The subTle Ties of allusion

Yet, as the Niche continues, if nothing exists other than God, the ''Light of the heavens and Earth'' (24:35), ''then the name 'light' for things other than the First Light [i.e. God] is sheer majaz''.47 Thus, ''the 'arifun ascend from ... majaz to ... haqlqa'', from the figural to the literal.48 For ''nothing possesses huwlya ('he-ness') other than He [huwa] except in a figural sense (bi'l-majaz)''. ''Huwlya'', the abstract form of the third-person pronoun huwa, is one of the terms used in falsafa to render ''existence''. In his work The Highest Aim (al-Maqsad al-Asna), Ghazala isolates ''huwa huwa'' and ''huwa ghayruhu'' as the basic form when one wants to say of something ''It is ...'' or ''It is not ...''

(lit. other than ... ).''49 But for the 'arif the third-person pronoun huwa no longer functions simply at the literal level. '' 'Huwa''', he explains in the Niche, ''is an expression ('ibara] for an allusion (ishara) to whatever [a thing] is, but there is no allusion to anything other than He [i.e. God]'', so that ''whenever you refer (asharta) to a thing, you in reality allude to Him, although ... you are unaware of it because of your ignorance of ultimate reality''. So much follows from the earlier statement that ''nothing possesses existence [he-ness, ''huwiya''] other than He (huwa) except in a figural sense (bi'l-majaz)''.

One might paraphrase the latter statement to say that whenever one says ''It is ...'', one indirectly speaks of God, although the sentence one formulates speaks of something else. After all, speakers can mean what they say, but can mean something more as well. In other words, khabari, declarative or reported meaning, is what is meant when one says ''huwa huwa'' to refer to a thing. Ishari or allusive meaning is what signifies indirectly. For example, whenever the 'arif refers to a thing using ''huwa'' he refers indirectly to God.

Earlier, we noted that Ghazali classified this type of indirect speech-act as a form of signification by implication (dalalat al-iltizam). Implications (lawazim) are known from linguistic, rational or ''situational contexts such as allusions (isharat) and symbols (rumuz)''. Signification by correspondence (dalalat al-mutabaqa) and inclusion (dalalat al-tadamun) is best suited for signifying individuals and their properties in the material world. But this latter world ''parallel[s] the world of malakut''. Furthermore, ''there is nothing in the former that is not a representation (mithal) for something in the latter'', and in fact one thing in the former is a mithaal for several things in the world of malakut, so that ''a single thing in malakut has many representations in the material world''. Yet the possible range of meaning (ma'ani) revealed to the saint extends beyond this world. This is why express meaning ('ibara) is also inadequate. Accordingly, Ghazali in the Niche tends to broaden his analysis of verbal signification to include the phenomenon of ishara. It forms in fact the basis of his theory of mystical meaning.

Ishaara literally means ''pointing'', since by pointing one can signify all at once things it would need many words to express ('abara) verbally (bi'l-lafz).5° In al-Mustasfa Ghazali describes ishara as ''what one grasps from an expression [that] comes not from the expression [itself]'', but the meaning ''to which the expression extends without expressly intending it, e.g., what one understands by the speaker's allusion and by a gesture he makes while he speaks to give some hint that the expression by itself does not signify''. However, ''something not intended and not built upon the expression from the standpoint of grammar may [nonetheless] coincide with it''.51 We see this when a person says, ''This hike is longer than I remember'', and means primarily but not exclusively, ''I need a rest.'' He communicates something in addition to, although clearly related to, the meaning the sentence conveys.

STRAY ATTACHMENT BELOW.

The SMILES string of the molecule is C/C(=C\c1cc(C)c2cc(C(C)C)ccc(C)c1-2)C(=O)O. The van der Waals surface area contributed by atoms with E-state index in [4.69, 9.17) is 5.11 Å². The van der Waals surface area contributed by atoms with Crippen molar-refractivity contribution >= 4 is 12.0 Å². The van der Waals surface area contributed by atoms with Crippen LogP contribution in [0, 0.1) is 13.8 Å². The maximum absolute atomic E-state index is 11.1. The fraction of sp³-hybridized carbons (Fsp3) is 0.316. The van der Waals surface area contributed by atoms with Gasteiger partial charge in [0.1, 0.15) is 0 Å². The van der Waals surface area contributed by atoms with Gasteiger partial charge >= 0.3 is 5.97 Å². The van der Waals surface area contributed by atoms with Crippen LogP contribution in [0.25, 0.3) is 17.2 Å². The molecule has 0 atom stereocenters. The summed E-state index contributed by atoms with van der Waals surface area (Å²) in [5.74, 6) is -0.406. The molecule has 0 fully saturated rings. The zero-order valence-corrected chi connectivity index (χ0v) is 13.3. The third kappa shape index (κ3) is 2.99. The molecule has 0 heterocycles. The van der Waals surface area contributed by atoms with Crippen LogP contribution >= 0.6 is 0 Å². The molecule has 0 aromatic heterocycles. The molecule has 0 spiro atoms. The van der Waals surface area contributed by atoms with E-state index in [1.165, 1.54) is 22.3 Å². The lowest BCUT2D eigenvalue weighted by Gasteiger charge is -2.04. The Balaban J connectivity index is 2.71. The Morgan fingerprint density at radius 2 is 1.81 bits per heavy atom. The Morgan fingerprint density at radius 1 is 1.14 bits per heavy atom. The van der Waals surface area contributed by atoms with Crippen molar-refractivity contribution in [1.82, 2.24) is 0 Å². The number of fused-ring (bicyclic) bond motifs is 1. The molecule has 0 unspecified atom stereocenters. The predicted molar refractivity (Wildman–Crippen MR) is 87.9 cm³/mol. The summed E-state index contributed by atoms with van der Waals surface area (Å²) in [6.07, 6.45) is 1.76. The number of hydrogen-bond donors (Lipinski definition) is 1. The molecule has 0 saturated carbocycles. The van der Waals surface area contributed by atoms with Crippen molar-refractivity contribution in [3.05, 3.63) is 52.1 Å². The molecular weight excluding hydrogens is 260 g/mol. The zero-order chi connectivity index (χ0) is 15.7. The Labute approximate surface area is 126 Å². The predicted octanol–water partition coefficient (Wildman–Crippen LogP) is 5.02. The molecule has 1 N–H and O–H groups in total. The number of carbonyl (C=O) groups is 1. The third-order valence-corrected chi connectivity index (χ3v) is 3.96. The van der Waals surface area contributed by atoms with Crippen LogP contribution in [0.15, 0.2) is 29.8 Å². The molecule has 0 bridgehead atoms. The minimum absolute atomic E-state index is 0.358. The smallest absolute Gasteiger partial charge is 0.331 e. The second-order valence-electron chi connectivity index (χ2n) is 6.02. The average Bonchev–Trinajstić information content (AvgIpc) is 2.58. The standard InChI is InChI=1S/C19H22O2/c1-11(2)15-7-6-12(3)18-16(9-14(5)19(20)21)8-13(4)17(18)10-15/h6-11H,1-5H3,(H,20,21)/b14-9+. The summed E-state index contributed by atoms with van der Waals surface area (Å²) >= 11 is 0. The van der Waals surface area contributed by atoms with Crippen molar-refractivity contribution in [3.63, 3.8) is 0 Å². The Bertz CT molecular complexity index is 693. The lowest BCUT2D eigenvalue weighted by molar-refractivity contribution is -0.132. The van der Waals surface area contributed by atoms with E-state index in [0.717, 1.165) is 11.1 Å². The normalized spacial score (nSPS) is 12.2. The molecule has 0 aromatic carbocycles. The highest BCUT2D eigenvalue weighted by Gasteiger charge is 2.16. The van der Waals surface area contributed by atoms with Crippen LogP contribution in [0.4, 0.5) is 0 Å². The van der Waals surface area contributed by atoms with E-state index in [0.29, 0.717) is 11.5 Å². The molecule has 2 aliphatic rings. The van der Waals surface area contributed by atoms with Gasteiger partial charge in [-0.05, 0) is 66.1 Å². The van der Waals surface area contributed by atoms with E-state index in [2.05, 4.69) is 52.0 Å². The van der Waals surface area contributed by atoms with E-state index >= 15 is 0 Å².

Hence, an ishara will maintain the 'ibhra (express meaning) but extend beyond it. For this reason, Ghazall can say, '' 'Huwa' ['He'] is an expression ('iblra) for an allusion (ishlra).'' And Abu Hayyln al-Tawhidi (d. 1023), in his Sufi work The Divine Allusions (al-Isharlt al-Illhiya), can exhort his readers ''to lay hold of the ishara buried within the 'ibira''. The ishara does not contradict the grammatical function of 'ibara (express meaning) or differ from it morphologically or syntactically. Rather, its grammatical, morphological and syntactic function is used to perform the act of ishara. For, as Tawhada asserts, ishara or allusive meaning ''is a concomitant feature of the composition of letters'' making up the sentences of the qur'anic text, except that ''the ishaara is beyond the rules governing names, verbs and circumstances''.52

summary and conclusion

In the Niche, Ghazala writes that ''nothing possesses existence (huwaya) other than He [i.e. God] except in a figural sense (bi'l-majaz)'' and ''the knowers of God [who] ascend from ... majaz to ... haqiqa''. But in the Mustasfa he claims: ''Every majaz [figural sense] has a haqiqa [i.e. a literal sense] but it is not necessary that every haqiqa has a majaz.'' Should we conclude that Ghazala has simply reversed himself, that non-literal and literal are symmetrically interdependent? And if for Ibn Taymiyya literal meaning is all the meaning there is, then Ghazaalai's Niche seems to take the opposite position: there are simply no literal truths to be told, at least not from the perspective of the saints.

How then does the Niche square with the idea that cognition of meaning in divine discourse is first and foremost a matter of literally understanding what the discourser said in the form of an assertion (khabar), rather than how it is said or its force? For faith (aman) is assent to the truth (tasdiq) of what the Prophet has reported to be the case. Meaning thus comes down to what is said or rather what is said to exist. This, at least, is the view put forth in Ghazali's Decisive Criterion (Faysal al-tafriqa), that the use of sentences expressing essential, sensible, imaginal, intelligible or analogical senses presupposes an existential or factual meaning. Thus, qur'anic utterances always presuppose a literal assertion of existence.53 And their variations of meaning result from mental operations performed upon this shared ontological content. However, here is the key to our mystery.